Former UN president indicted for bribery

NEW YORK (AP) -- Former United Nations General Assembly President John Ashe accepted more than $500,000 in bribes from a Chinese real estate mogul and other businesspeople in exchange for help obtaining lucrative investments and government contracts, according to federal court documents unsealed Tuesday.

In exchange for the money, federal prosecutors say Ashe used his position as Permanent Resident to the United Nations for Antigua and Barbuda and General Assembly head to introduce a U.N. document in support of a real estate project being developed by Chinese billionaire Ng Lap Seng. The scheme unfolded over the course of nearly three years, from 2011 through 2014, and included his tenure as General Assembly head.

Ng and his assistant, also named in the indictment, were already being held by federal authorities, accused of lying about plans for $4.5 million in cash brought into the U.S. over several years aboard private jets. It wasn't immediately clear if prosecutors believe any of the money was used in the Antigua bribery scheme. According to court documents, he used his position to push the U.N. to promote a conference center in Macau being developed by Ng.

Prosecutors say some of the bribe money was used to pay for Ashe's family vacation and to construct a basketball court at his home in Dobbs Ferry, New York. He opened two bank accounts to receive the funds and then underreported his income by more than $1.2 million, officials said.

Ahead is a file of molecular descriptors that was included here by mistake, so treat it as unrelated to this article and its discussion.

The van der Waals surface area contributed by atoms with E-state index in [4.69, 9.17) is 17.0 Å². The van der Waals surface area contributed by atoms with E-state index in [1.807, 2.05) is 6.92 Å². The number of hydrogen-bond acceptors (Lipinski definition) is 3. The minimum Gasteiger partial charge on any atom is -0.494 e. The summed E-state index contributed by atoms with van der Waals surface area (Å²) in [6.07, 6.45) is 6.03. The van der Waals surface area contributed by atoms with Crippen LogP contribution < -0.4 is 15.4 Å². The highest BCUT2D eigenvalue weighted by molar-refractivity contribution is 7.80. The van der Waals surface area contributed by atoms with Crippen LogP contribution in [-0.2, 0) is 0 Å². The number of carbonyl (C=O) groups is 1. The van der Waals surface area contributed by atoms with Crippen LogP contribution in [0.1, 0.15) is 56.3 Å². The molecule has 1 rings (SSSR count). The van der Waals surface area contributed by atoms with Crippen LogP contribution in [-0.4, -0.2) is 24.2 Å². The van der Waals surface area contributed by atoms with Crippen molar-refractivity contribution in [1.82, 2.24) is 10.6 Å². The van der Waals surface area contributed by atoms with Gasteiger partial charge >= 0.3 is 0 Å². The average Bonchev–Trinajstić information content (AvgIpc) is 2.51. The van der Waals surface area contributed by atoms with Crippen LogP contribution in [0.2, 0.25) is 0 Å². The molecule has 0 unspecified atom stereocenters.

Ashe was arrested Tuesday and is being held, and his legal representation wasn't clear. No one answered a phone call to the mission for Antigua; he is no longer listed in the U.N. directory. A message left with a representative for the General Assembly wasn't immediately returned.

In all, six people, including another diplomat, Francis Lorenzo from the Dominican Republic, were ensnared in the probe. A message was left at his mission.

The other two were involved with Ng, prosecutors said. They were identified as Sheri Yan and Heidi Park, both naturalized U.S. citizens who reside in China and helped facilitate the scheme, prosecutors said. It wasn't clear who was representing them. 

Copyright 2015 The Associated Press. All rights reserved. This material may not be published, broadcast, rewritten or redistributed.